In a very basic sense of the term circulatory system, the human body utilises three main types of circulatory body systems. These include:
1. The Arterial Circulatory System, which involves oxygenated blood that leaves the heart for the capilaries and individual cells that require oxygen;
2. The Venous Circulatory System, which involves de-oxygenated blood that leaves cells and travels back to the heart for re-oxygenation; and
3. The Lympathic Circulatory System, which is involved in draining excess fluid.
The Lymphatic System serves the following three purposes:
1. To drain excess fluid from various tissue spaces (normally intersitial fluid);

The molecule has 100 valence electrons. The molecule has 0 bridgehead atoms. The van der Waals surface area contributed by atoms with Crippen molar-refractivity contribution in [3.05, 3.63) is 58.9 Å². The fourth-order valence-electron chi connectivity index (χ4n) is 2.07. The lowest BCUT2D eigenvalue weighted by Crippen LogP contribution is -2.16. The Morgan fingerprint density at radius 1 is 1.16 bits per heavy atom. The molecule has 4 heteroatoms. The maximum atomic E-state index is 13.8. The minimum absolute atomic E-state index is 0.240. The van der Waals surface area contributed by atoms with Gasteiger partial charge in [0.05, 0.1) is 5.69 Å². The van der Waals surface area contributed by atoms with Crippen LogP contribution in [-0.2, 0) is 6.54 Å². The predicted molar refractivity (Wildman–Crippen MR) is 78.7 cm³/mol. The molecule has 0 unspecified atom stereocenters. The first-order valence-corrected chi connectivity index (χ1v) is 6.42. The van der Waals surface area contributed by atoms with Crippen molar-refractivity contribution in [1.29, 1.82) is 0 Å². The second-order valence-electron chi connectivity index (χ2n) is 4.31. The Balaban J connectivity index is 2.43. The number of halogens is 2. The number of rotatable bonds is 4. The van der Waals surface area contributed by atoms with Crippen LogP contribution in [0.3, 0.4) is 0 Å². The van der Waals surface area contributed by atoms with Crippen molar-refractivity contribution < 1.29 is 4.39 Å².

2. To transport dietary lipids and lipid soluable vitamins from the gastrointestinal tract (GIT) through to circulating blood. Lipid soluable vitamins, include: A, D, E and K;
3. Facilitating immune response. The lymphatic system is responsible for creating and storing lymphocytes and macrophages, which assist immune response by identifying and attacking foreign cells, such as bacteria, microbes, toxins, and cancerous cells. The lymphatic system is also responsible for releasing T-cells (also known as Thymus Cells) and B-cells (also known as Bursal Cells), which play an important part in immune response. T-cells , when released destroy invading cells, where as B-cells produce antibodies, which as specifically designed to target and fight specific bacteria, virus or foreign substances.